Consider creating a transcript: this is more than just the script of what is spoken in the video. It should also contain descriptions of the action or information on-screen. It must be provided in text, HTML or Word and must appear be immediately after the video or linked immediately after the video.

Audio description

This is a spoken audio track played along with the video. It lets blind and vision-impaired users know what’s happening on the screen. It is important that this includes all visual information. These can be a bit tricky, and ideally should be taken into consideration during the production of the video, although “extended” audio descriptions can be used where the video itself pauses while the audio description plays.

Provide a descriptive audio narration of any visual content not included in the soundtrack of a video (audio description allows people who are blind or vision impaired to have access to your videos. It is a descriptive narration of all the visual elements of a video. An audio description is written and recorded so that it falls in the gaps between dialogue (and other important audio elements)).


Auslan is the Australian sign language and it is the primary or preferred language for many people in the Australian Deaf community. When producing videos for emergency communication, such as bushfires or floods, an Auslan interpreter must be present on screen for the entire duration of the video. For other videos, where possible, we recommend including an Auslan interpreter.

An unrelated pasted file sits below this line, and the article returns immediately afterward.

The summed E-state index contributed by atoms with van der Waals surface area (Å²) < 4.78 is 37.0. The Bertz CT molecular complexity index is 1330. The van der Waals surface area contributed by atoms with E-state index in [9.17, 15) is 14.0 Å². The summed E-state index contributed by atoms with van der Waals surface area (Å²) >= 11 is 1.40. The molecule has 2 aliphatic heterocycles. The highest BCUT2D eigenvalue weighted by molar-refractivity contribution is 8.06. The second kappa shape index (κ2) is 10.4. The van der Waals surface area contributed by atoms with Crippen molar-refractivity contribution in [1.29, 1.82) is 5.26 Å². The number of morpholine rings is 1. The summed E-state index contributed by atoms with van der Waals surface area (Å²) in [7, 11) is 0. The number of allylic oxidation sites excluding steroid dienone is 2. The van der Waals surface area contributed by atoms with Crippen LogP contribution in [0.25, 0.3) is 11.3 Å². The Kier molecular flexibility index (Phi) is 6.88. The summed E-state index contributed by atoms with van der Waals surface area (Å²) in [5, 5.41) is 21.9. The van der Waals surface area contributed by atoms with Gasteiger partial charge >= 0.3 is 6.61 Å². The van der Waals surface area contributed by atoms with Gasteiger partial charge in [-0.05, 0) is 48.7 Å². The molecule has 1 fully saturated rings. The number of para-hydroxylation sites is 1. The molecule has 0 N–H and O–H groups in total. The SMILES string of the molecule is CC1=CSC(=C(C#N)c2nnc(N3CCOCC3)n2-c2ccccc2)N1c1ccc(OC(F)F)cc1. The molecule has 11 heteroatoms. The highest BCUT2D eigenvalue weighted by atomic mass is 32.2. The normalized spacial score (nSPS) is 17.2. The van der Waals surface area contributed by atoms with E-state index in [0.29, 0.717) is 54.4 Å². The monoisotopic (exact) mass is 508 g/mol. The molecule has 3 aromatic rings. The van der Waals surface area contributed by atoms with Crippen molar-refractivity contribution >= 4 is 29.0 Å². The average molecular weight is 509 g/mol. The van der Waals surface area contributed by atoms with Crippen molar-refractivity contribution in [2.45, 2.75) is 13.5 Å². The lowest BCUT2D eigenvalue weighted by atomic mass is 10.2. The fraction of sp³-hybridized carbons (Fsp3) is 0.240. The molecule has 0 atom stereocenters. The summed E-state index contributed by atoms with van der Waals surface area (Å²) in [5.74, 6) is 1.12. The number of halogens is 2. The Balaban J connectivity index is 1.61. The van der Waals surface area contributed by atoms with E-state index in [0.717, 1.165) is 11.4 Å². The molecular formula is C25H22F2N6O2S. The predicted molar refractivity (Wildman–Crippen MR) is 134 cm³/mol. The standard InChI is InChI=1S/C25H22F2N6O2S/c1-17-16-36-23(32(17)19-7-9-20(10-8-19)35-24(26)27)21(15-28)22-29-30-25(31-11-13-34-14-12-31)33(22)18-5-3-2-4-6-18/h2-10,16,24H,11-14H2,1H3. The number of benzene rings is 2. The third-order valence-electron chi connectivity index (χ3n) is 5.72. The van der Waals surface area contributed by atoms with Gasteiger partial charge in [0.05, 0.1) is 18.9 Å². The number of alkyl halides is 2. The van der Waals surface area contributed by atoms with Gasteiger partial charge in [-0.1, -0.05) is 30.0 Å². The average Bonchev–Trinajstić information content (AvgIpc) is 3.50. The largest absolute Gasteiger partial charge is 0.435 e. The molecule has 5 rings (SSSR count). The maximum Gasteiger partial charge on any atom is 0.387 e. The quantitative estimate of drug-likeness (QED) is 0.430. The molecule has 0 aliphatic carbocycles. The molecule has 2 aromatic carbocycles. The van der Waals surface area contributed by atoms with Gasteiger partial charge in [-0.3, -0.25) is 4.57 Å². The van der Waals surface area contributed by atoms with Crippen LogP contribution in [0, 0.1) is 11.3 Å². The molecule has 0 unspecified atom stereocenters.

Auslan interpreters can be booked through:


If your document is up to four pages long, do not publish it as a PDF. Publish it as a web page instead.

Documents over four pages can be published as an accessible PDF with an accompanying alternative format, such as HTML or an accessible Word document. An alternative format is required because:

  • not all versions of all screen readers read out PDFs consistently.
  • PDF does not currently have accessibility support on mobile devices.

Scanned PDFs should not be allowed on websites unless an alternative is provided.

The best starting point for an accessible document is the template. If a template is accessible, the process of ensuring that the final document is accessible becomes easier.

About accessible PDFs

PDF is a file format that keeps the visual appearance of a document regardless of the device or operating system used. Creating an accessible PDF file usually refers to "tagged" PDF files, although there is more to an accessible PDF than tags. PDF tags provide a hidden, structured, textual representation of the PDF content that is presented to screen readers. Tags exist for accessibility purposes only and have no visible effect on the PDF file.

PDF files are usually created in a program and converted to that format. Many programs can create PDFs, but very few of them produce accessibility-tagged files. If you are using Microsoft Word or PowerPoint, Writer, or Adobe tools such as InDesign, you can create accessible, tagged PDF files without opening Acrobat. The accessibility of the PDF depends on the accessibility of the original document.

Tip: Scanned documents saved as PDFs are not accessible. Instead, you should create your document in Microsoft Word, ensure the headings, text and images meet accessibility guidelines and then save the document as a PDF.